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Among its many other sins, the greenback is a press hog. The world’s reserve currency, loved and loathed as it is, simply gets most of the ink these days.
In that light many a U.S.-based commentator, not least your cynical Taipan Daily scribes, have repeatedly waxed eloquent on the long-run death of the dollar But in our zeal we sometimes forget that, in order for the dollar to die, it has to die relative to other fiat currency offerings... and some of those others are looking pretty sick too.
In short, the dollar is not the only basket case out there. Take the euro, for example. Now there’s a troubled currency if ever one existed.
On top of that, various bits of Europe are in the process of blowing up... or falling apart... or both. There is deep trouble brewing in multiple corners of the continent. Let’s take a quick look on a country-by-country basis to see why Europe is being held together with duct tape.
We’ll start with Britain - not an adopter of the euro, but a member of the EU (European Union) nonetheless.
Britain has been hurled into political chaos, thanks to an unholy combo of deep financial crisis, explosive Labour Party scandals, and the hapless lame-duck status of embattled Prime Minister Gordon Brown. Cabinet Ministers are resigning left and right in protest as Brown’s popularity plummets, calling for the PM to step down. Election results tallied this week showed the Labour Party (Brown’s party) putting in its worst showing since 1918.
Elsewhere in Europe, Latvia, a tiny country of 2.2 million, threatens to unleash havoc on the entire continent.
Latvia’s currency, appropriately known as the lat, is officially pegged to the euro. Latvia set up the currency peg to speed up official entry into the EU. But now the fiscal discipline of maintaining the peg is crushing the Latvian economy.
As the global financial crisis has unfolded, Angela Merkel, the Chancellor of Germany, has been looked on with increasing amounts of admiration and horror, depending on the observer’s vantage point.
Those who admire Merkel do so because Germany has appeared to completely go its own way in the midst of turmoil. As other countries have stimulated and relaxed and eased to fight the fires of slowdown, Germany has said “Nein!” to anything that smacks of lax fiscal policy.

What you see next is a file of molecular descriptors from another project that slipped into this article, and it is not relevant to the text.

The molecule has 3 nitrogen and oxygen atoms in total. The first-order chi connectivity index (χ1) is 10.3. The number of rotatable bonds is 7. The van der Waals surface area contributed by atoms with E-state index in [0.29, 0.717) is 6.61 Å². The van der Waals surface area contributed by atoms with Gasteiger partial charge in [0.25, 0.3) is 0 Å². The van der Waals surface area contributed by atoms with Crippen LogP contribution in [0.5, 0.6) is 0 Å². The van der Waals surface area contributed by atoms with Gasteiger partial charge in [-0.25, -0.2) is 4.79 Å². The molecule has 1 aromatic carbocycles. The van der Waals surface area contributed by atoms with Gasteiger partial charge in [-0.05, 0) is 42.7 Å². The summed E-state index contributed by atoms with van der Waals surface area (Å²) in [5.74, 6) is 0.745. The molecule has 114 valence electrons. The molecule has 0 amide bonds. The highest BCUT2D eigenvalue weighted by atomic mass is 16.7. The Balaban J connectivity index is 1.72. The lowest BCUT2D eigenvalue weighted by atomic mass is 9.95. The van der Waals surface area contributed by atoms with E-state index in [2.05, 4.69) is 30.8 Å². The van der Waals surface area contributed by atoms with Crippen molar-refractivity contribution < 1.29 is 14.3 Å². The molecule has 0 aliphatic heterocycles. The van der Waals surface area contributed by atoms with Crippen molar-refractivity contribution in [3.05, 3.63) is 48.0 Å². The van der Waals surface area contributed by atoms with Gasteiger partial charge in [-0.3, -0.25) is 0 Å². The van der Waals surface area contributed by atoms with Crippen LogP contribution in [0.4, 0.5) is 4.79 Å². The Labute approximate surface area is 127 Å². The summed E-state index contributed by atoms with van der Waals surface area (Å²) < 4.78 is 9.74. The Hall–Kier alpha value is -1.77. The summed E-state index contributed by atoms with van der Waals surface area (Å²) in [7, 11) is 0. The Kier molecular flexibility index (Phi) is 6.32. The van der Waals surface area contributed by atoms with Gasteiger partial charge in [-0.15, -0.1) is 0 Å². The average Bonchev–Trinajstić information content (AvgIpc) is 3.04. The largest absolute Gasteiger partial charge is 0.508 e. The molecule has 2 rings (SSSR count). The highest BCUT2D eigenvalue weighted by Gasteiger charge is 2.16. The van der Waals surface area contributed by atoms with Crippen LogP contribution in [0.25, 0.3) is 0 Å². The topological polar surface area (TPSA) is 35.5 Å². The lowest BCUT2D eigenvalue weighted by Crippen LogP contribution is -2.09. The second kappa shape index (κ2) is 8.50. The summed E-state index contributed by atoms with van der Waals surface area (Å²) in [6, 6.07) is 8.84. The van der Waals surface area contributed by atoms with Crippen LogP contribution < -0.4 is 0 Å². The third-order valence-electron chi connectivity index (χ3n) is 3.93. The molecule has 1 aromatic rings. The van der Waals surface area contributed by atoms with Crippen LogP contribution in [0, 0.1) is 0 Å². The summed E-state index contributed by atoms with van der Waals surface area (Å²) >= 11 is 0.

Last but not least, a surprising new trend has arisen from the EU-wide elections held in the past few days.
“Conservatives raced toward victory in some of Europe's largest economies Sunday,” the Associated Press reports, “as initial results and exit polls showed voters punishing left-leaning parties in European parliament elections in France, Germany and elsewhere.”
There are still other problems in Europe we haven’t really touched on, like the Spanish real estate markets headed for freefall, the dire state of the Irish economy (joke du jour on the Emerald Isle: What’s the difference between Ireland and Iceland? The letter ‘C’) and the toxic leverage still lurking in European banks.
Put all this together, and what you get is a truly poisonous stew. Half of Europe is still committed to fiscal stimulus and economic coordination... while the other half has swung inward and hard right, towards a nationalist and isolationist stance, at a time when exports are weak and the whole continent is in trouble.
Originally posted by AReptileFeeder
lol i honestly can say the european union is a joke
what's it even mean?
are they all different color power rangers? blue ranger is france, yellow ranger brittain?
what does the european "union" even do?
send us 50 troops? give us like 200 troops in Iraq? they don't help us at all they're not real og's.
Originally posted by wonderworld
The EU economy is crutial to the global financial stability. There was a time not long ago that many counties bagged the dollar in favor of the Euro.
Arab confederacies were tossing around the idea of a petro-Euro.
There have been some in the US that will only be paid in Euro's but they may have second thoughts.
Originally posted by wonderworld
reply to post by Hastobemoretolife
The IMF said it’s possible to take the “revolutionary” step of creating a new global reserve currency to replace the dollar over time.
The IMF’s so-called special drawing rights could be used as the basis for a new currency.
These SDR’s may soon be the new reserve for the Euro, as well.